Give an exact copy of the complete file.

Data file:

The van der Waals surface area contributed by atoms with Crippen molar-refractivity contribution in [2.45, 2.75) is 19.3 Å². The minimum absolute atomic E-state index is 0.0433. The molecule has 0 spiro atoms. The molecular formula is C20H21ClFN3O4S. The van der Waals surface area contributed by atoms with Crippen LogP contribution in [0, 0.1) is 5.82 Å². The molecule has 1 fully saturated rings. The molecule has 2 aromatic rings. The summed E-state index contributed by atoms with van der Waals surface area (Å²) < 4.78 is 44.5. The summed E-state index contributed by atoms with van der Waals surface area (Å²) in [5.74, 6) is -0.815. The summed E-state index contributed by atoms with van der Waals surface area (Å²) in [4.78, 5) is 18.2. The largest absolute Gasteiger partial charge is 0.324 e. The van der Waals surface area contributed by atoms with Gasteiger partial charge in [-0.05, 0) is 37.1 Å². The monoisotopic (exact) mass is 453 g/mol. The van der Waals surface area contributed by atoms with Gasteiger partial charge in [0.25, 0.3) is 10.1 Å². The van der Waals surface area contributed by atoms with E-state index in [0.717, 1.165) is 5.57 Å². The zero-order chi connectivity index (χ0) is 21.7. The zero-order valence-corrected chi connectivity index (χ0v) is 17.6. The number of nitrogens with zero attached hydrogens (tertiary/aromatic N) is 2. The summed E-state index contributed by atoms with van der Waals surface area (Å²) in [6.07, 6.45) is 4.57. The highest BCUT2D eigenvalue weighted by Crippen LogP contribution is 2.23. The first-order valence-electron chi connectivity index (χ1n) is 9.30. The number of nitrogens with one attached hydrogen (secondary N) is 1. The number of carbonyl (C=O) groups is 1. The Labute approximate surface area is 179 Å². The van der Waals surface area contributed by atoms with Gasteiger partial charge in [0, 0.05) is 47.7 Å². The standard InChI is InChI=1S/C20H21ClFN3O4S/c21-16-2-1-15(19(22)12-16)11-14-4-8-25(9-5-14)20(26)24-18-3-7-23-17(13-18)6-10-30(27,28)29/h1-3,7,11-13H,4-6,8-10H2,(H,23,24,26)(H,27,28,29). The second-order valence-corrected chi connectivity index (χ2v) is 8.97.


The van der Waals surface area contributed by atoms with Crippen molar-refractivity contribution in [2.45, 2.75) is 19.3 Å². The minimum absolute atomic E-state index is 0.0433. The molecule has 0 spiro atoms. The molecular formula is C20H21ClFN3O4S. The van der Waals surface area contributed by atoms with Crippen LogP contribution in [0, 0.1) is 5.82 Å². The molecule has 1 fully saturated rings. The molecule has 2 aromatic rings. The summed E-state index contributed by atoms with van der Waals surface area (Å²) < 4.78 is 44.5. The summed E-state index contributed by atoms with van der Waals surface area (Å²) in [5.74, 6) is -0.815. The summed E-state index contributed by atoms with van der Waals surface area (Å²) in [4.78, 5) is 18.2. The largest absolute Gasteiger partial charge is 0.324 e. The van der Waals surface area contributed by atoms with Gasteiger partial charge in [-0.05, 0) is 37.1 Å². The monoisotopic (exact) mass is 453 g/mol. The van der Waals surface area contributed by atoms with Gasteiger partial charge in [0.25, 0.3) is 10.1 Å². The van der Waals surface area contributed by atoms with E-state index in [0.717, 1.165) is 5.57 Å². The zero-order chi connectivity index (χ0) is 21.7. The zero-order valence-corrected chi connectivity index (χ0v) is 17.6. The number of nitrogens with zero attached hydrogens (tertiary/aromatic N) is 2. The summed E-state index contributed by atoms with van der Waals surface area (Å²) in [6.07, 6.45) is 4.57. The highest BCUT2D eigenvalue weighted by Crippen LogP contribution is 2.23. The first-order valence-electron chi connectivity index (χ1n) is 9.30. The number of nitrogens with one attached hydrogen (secondary N) is 1. The number of carbonyl (C=O) groups is 1. The Labute approximate surface area is 179 Å². The van der Waals surface area contributed by atoms with Gasteiger partial charge in [0, 0.05) is 47.7 Å². The standard InChI is InChI=1S/C20H21ClFN3O4S/c21-16-2-1-15(19(22)12-16)11-14-4-8-25(9-5-14)20(26)24-18-3-7-23-17(13-18)6-10-30(27,28)29/h1-3,7,11-13H,4-6,8-10H2,(H,23,24,26)(H,27,28,29). The second-order valence-corrected chi connectivity index (χ2v) is 8.97.